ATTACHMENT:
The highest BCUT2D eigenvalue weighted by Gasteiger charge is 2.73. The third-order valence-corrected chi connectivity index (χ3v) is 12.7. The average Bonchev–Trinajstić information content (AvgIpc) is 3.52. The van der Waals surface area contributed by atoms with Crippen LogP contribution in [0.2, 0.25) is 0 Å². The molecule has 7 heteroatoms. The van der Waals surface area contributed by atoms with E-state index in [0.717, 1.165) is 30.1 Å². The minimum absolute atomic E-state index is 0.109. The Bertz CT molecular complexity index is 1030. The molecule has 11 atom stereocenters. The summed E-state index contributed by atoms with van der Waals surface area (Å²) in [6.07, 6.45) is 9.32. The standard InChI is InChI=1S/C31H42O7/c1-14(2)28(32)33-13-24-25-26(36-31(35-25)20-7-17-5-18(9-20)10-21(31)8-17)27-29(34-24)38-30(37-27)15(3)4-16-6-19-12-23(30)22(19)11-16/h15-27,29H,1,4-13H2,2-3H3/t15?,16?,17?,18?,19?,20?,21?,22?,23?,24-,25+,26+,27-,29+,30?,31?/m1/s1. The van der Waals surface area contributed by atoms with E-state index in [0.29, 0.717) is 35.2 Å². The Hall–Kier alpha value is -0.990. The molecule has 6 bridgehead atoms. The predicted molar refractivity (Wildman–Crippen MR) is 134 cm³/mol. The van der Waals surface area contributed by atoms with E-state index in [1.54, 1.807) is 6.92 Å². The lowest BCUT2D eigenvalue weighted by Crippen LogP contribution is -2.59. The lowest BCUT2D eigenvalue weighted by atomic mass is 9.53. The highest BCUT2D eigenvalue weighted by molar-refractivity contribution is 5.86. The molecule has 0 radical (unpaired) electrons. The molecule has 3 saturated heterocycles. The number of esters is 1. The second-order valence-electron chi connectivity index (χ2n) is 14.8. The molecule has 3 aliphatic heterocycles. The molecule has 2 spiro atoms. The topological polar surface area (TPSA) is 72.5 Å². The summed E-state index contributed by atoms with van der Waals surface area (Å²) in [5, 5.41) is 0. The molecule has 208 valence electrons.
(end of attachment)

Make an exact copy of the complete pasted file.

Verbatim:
The highest BCUT2D eigenvalue weighted by Gasteiger charge is 2.73. The third-order valence-corrected chi connectivity index (χ3v) is 12.7. The average Bonchev–Trinajstić information content (AvgIpc) is 3.52. The van der Waals surface area contributed by atoms with Crippen LogP contribution in [0.2, 0.25) is 0 Å². The molecule has 7 heteroatoms. The van der Waals surface area contributed by atoms with E-state index in [0.717, 1.165) is 30.1 Å². The minimum absolute atomic E-state index is 0.109. The Bertz CT molecular complexity index is 1030. The molecule has 11 atom stereocenters. The summed E-state index contributed by atoms with van der Waals surface area (Å²) in [6.07, 6.45) is 9.32. The standard InChI is InChI=1S/C31H42O7/c1-14(2)28(32)33-13-24-25-26(36-31(35-25)20-7-17-5-18(9-20)10-21(31)8-17)27-29(34-24)38-30(37-27)15(3)4-16-6-19-12-23(30)22(19)11-16/h15-27,29H,1,4-13H2,2-3H3/t15?,16?,17?,18?,19?,20?,21?,22?,23?,24-,25+,26+,27-,29+,30?,31?/m1/s1. The van der Waals surface area contributed by atoms with E-state index in [0.29, 0.717) is 35.2 Å². The Hall–Kier alpha value is -0.990. The molecule has 6 bridgehead atoms. The predicted molar refractivity (Wildman–Crippen MR) is 134 cm³/mol. The van der Waals surface area contributed by atoms with E-state index in [1.54, 1.807) is 6.92 Å². The lowest BCUT2D eigenvalue weighted by Crippen LogP contribution is -2.59. The lowest BCUT2D eigenvalue weighted by atomic mass is 9.53. The highest BCUT2D eigenvalue weighted by molar-refractivity contribution is 5.86. The molecule has 0 radical (unpaired) electrons. The molecule has 3 saturated heterocycles. The number of esters is 1. The second-order valence-electron chi connectivity index (χ2n) is 14.8. The molecule has 3 aliphatic heterocycles. The molecule has 2 spiro atoms. The topological polar surface area (TPSA) is 72.5 Å². The summed E-state index contributed by atoms with van der Waals surface area (Å²) in [5, 5.41) is 0. The molecule has 208 valence electrons.